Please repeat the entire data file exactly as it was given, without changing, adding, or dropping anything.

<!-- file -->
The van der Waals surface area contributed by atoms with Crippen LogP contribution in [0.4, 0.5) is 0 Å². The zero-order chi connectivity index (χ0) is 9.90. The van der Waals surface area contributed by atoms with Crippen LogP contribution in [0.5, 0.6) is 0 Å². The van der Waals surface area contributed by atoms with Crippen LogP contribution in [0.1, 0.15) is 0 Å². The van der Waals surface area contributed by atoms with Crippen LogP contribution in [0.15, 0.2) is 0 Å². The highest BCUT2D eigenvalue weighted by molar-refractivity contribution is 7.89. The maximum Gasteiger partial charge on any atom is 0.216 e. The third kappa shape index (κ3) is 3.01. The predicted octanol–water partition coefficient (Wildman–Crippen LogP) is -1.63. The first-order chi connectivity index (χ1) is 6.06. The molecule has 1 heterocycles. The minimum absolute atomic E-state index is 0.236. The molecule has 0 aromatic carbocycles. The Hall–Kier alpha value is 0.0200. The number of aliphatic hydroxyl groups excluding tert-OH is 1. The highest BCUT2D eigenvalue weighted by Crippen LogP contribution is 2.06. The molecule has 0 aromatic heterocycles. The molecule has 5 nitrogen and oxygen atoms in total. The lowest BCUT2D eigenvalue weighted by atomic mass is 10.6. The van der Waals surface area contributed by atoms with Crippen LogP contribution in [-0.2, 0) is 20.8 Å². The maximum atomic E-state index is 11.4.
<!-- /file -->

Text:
The van der Waals surface area contributed by atoms with Crippen LogP contribution in [0.4, 0.5) is 0 Å². The zero-order chi connectivity index (χ0) is 9.90. The van der Waals surface area contributed by atoms with Crippen LogP contribution in [0.5, 0.6) is 0 Å². The van der Waals surface area contributed by atoms with Crippen LogP contribution in [0.1, 0.15) is 0 Å². The van der Waals surface area contributed by atoms with Crippen LogP contribution in [0.15, 0.2) is 0 Å². The highest BCUT2D eigenvalue weighted by molar-refractivity contribution is 7.89. The maximum Gasteiger partial charge on any atom is 0.216 e. The third kappa shape index (κ3) is 3.01. The predicted octanol–water partition coefficient (Wildman–Crippen LogP) is -1.63. The first-order chi connectivity index (χ1) is 6.06. The molecule has 1 heterocycles. The minimum absolute atomic E-state index is 0.236. The molecule has 0 aromatic carbocycles. The Hall–Kier alpha value is 0.0200. The number of aliphatic hydroxyl groups excluding tert-OH is 1. The highest BCUT2D eigenvalue weighted by Crippen LogP contribution is 2.06. The molecule has 0 aromatic heterocycles. The molecule has 5 nitrogen and oxygen atoms in total. The lowest BCUT2D eigenvalue weighted by atomic mass is 10.6. The van der Waals surface area contributed by atoms with Crippen LogP contribution in [-0.2, 0) is 20.8 Å². The maximum atomic E-state index is 11.4.